The frame-rate remains fairly constant in the main gameplay, but tends to stutter in some of the cut-scenes. The bugbears so far are Killer Croc's takedown at the start of the game and the fast travel scenes involving the Batwing to and from the Batcave, there have been stutters during the Batwing flight scenes between fast travel points as well.

Troy Baker nails it

Batman's enemies define him and the Joker is defined by Mark Hamill, with an incredible quality that has yet to be bettered. Troy Baker though, he doesn't better the Joker voice...he does a fantastic homage to Mark's original and replicates that tonal finesse, touched by insanity near-perfectly. He's certainly worthy to take on the shocking-shoes of the Clown Prince of Crime for the series and hearing his speech on madness was one of the highlights of the game.

Roger Craig Smith (Chris Redfield, Ezio Auditore) does a passable job as a younger voiced Kevin Conroy, enough that after a while we forgot Conroy wasn't in it. There are times the two voices sound spookily alike.

Bane vs. The Joker

Honestly, we didn't think Batman Arkham: Origins needed multiplayer, and having a quick dabble at this mode convinced us 100% that more time should have gone into the single player. Sorry Splash Damage, but those are the breaks.

What you get is a third person Gears-a-like which is competent enough and repetitive, with the only saving grace being that two random players get to be Batman and Robin. Stalking the shadows whilst the Joker and Bane's goons go at each other in a shoot-a-thon. Batman and Robin build up their Intimidation Meter, swoop down on thugs and generally stick to the shadows.

What you get is a vanilla shooting experience that really doesn't last overly long, there's no draw to return back and keep on playing. We quickly left it behind and went back to the single player.

Thug life

We were impressed with the sound design on the game, the audio and voice work is excellent and the dialogue was pretty great too. Since this is a rough and ready Batman, his enemies don't yet believe he exists and it's reflected in the thugs speeches as you travel around the city. You'll hear them discussing Batman as a myth and there are some pretty wild stories. Once you show up they change their tune, fear and superstition are replaced by terror and the realisation that they could be the one to net the 50 million dollar prize for offing the Bat.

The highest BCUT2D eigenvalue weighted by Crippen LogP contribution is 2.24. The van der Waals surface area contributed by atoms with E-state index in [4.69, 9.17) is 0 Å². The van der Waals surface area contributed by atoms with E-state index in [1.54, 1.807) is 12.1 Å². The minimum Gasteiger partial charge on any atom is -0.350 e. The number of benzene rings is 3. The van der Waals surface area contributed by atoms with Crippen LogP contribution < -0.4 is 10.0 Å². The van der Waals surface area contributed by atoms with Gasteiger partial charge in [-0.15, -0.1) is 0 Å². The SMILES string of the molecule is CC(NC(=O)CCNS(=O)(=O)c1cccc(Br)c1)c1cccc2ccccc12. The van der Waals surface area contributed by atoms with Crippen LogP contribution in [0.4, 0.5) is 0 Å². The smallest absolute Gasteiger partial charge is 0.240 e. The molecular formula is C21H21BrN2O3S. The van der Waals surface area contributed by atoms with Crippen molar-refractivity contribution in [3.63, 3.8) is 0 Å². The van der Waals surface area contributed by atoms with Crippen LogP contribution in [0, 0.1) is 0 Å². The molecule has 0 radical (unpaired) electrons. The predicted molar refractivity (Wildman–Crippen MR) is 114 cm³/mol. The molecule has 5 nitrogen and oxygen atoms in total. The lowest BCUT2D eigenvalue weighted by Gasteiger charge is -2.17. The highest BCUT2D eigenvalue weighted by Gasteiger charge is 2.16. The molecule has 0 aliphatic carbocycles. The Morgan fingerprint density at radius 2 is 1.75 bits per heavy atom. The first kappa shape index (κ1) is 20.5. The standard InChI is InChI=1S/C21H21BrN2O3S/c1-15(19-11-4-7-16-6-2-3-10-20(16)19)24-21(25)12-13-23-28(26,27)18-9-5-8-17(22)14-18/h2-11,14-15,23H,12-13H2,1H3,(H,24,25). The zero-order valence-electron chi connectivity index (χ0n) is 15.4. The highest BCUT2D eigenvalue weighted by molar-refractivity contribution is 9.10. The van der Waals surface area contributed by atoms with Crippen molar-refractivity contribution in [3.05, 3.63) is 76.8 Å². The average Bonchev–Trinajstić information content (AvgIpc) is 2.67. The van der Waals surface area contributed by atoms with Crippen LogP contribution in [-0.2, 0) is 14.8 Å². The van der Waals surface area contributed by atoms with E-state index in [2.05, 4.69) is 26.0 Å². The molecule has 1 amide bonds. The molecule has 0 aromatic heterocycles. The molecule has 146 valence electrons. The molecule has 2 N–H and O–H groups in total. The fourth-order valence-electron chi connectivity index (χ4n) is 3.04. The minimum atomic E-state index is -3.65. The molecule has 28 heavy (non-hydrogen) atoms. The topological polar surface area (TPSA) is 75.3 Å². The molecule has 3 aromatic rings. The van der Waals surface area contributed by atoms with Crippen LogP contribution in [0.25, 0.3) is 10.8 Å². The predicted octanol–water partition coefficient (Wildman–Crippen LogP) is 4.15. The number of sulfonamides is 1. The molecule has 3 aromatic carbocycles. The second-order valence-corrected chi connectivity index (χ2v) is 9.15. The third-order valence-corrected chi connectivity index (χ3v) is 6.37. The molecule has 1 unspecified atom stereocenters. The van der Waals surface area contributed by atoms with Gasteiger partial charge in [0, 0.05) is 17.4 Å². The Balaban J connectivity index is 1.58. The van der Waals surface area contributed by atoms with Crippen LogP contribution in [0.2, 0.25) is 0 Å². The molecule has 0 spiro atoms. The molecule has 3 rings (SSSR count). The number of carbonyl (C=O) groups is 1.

No friends Bats

Batman doesn't yet have a buddy or two in the GCPD and SWAT are after his hide. The cops want to take him down just as much as the criminals and Captain Gordon is not convinced he's anything but a menace. This subtle shift is done really well and lends a rougher edge to your adventures in Gotham as Batman.

Jingle Bells!

The music is likewise a fantastic affair too, a suitably gothic sounding score interspersed with Christmassy echoes of 'Carol of the Bells'. It lends a spooky theme to the whole thing and works really well.

There is nothing to fear.

Despite the bugs and the glitches, the problems and issues that plague the game. There are people out there who've told us they've had no problems, and at least one site has managed to get through it bug-free (lucky buggers).

Warner Brothers have kept the DNA of Batman AA and AC, improved on the combat system and genuinely tried hard to make a solid game...it's just a pity there are those crash bugs for a lot of people.

So with that in mind we are looking forwards to seeing where the series goes from this, we're looking forwards to another Kevin Conroy voiced game with a proper sequel (rather than prequel) on next gen and we're happy enough with this game to recommend it, even with the bugs (since they'll be patched soon).

There's a lot of Batman information in this game, it's a true gem for fans and there's a huge wealth of content to discover in terms of data files and hidden secrets of Gotham.

Have fun Batmanning.